Convicts, called gunmen, picked cotton under the watch of the most violent offenders, who were given guns and called trusty-shooters, or trusties, Oshinsky said. Hogjaw and Kinnie, the trusties Ward writes about in “Sing, Unburied, Sing,” were also real men; in 1947 Hogjaw was pardoned for killing an escaping convict. The farm was profitable; in 1918, Oshinsky wrote that the prison had a net revenue of $825,000, or about $800 per inmate.
In 1911, The New York Times ran a sprawling spread in the Sunday edition which heaped praise on the prison.
“The pride of Mississippi, however, is the ‘Parchman Place,’” the article read. “Actually instances have been known of when negroes were turned out of the penitentiary, given a new suit and $10 in money, they would not want to leave and would inquire if there was not some way by which they could stay there.”
But the reality, says Oshinksy, is that Parchman was nearly uninhabitable. Convicts worked six days a week, lived in barracks with no separation or classification by crime, and were often subject to punishment by a whip referred to as “Black Annie.”
Parchman Farm stayed this way, more or less, for the next 70 years. Cotton picking became mechanized and the state instituted some small reforms. A relatively impotent parole board deferred to the superintendent, Oshinksy writes, and small vocational and educational programs excluded black prisoners. A maximum security unit with a guard tower, fences, and gates housed individual cells, a gas chamber for executions, and a solitary confinement wing.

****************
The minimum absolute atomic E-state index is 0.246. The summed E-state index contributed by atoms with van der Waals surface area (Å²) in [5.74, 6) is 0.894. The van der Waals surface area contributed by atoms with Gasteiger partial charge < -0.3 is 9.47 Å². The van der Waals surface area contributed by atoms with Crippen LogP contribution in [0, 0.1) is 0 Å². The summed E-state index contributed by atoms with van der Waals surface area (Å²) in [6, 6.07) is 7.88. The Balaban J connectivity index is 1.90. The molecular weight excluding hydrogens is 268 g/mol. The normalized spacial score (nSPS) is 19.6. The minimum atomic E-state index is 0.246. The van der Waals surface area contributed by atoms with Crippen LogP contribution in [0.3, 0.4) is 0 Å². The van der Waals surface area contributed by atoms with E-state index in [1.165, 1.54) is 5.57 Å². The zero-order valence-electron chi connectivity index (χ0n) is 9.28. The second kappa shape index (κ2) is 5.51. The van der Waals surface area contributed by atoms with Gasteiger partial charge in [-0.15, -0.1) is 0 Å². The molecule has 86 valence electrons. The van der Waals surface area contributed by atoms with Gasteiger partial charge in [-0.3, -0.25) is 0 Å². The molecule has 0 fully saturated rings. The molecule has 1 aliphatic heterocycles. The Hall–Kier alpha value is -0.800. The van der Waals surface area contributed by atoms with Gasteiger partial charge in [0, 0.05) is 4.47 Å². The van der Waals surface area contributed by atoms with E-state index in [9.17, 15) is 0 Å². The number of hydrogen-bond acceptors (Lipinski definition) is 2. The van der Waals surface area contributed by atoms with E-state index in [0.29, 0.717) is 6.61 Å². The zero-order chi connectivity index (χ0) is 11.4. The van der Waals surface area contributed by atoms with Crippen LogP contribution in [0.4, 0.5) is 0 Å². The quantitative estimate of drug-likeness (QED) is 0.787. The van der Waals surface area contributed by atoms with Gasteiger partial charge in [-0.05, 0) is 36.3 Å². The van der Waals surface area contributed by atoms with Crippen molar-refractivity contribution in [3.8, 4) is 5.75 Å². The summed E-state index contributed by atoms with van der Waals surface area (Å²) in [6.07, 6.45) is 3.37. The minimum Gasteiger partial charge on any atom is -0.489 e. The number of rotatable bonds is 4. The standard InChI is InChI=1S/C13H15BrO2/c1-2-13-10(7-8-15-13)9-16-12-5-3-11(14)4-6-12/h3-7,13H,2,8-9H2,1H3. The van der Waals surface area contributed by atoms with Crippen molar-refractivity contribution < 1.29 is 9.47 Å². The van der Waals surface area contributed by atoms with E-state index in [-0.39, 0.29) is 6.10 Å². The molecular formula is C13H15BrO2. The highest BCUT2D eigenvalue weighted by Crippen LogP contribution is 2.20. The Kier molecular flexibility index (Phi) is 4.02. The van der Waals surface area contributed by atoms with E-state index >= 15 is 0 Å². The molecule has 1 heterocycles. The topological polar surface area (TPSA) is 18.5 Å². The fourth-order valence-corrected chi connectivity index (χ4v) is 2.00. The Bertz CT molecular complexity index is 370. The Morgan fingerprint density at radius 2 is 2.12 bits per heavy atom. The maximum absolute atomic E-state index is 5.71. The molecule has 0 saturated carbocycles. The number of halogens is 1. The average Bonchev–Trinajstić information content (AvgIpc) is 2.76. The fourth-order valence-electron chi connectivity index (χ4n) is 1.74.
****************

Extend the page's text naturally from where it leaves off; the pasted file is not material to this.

Otherwise, Parchman remained frozen in time, a segregated, harsh prison farm. It was during this period that it housed some of its most famous prisoners: Elvis Presley’s father Vernon was imprisoned in 1938 for “check forgery,” and blues singers Bukka White and Son House for dubious claims of violence. After his release, White composed his famous “Parchman Farm Blues,” which warned young men about the horror of the prison.
The Superintendent’s home in the early 20th century at Parchman Penitentiary. Courtesy of the Archives and Records Services Division, Mississippi Department of Archives and History.
Some of the Freedom Riders, a group of interracial young civil rights activists who boycotted Jim Crow laws, served time at Parchman, although they were segregated from the general population. Claude Liggins, 77, said the racism by the guards at Parchman was mostly directed at the white Freedom Riders. “They couldn’t understand why they would want to go against their own race and support us,” Liggins, who is black, said. “They had several white men who were beaten almost to death.”
In 1971, a civil rights lawyer named Roy Haber visited a convict at Parchman who was challenging his conviction. While there, Haber heard accounts from other inmates and personally witnessed the conditions, which he described as the last legal vestiges of slavery.
Almost a century earlier, the 13th amendment had abolished slavery in all cases except in penal servitude. “You can make somebody work if they’re a prisoner. Using that distinction, they were able to maintain a slave state within the prison,” Haber said.
Haber represented the inmates in a class action lawsuit against the prison in the now landmark case of Gates v. Collier. In 1971, the judge ruled in favor of the inmates, and throughout the next decade, he forced the prison to desegregate, eliminate “Black Annie” and other unconstitutional forms of punishment, and end the forced field labor.
The state began to build facilities with real cells and walls, ended the trusty system, and hired professional, often black, guards and administrative staff. At last, it seemed like the prison might function as a rehabilitative facility instead of a slave plantation.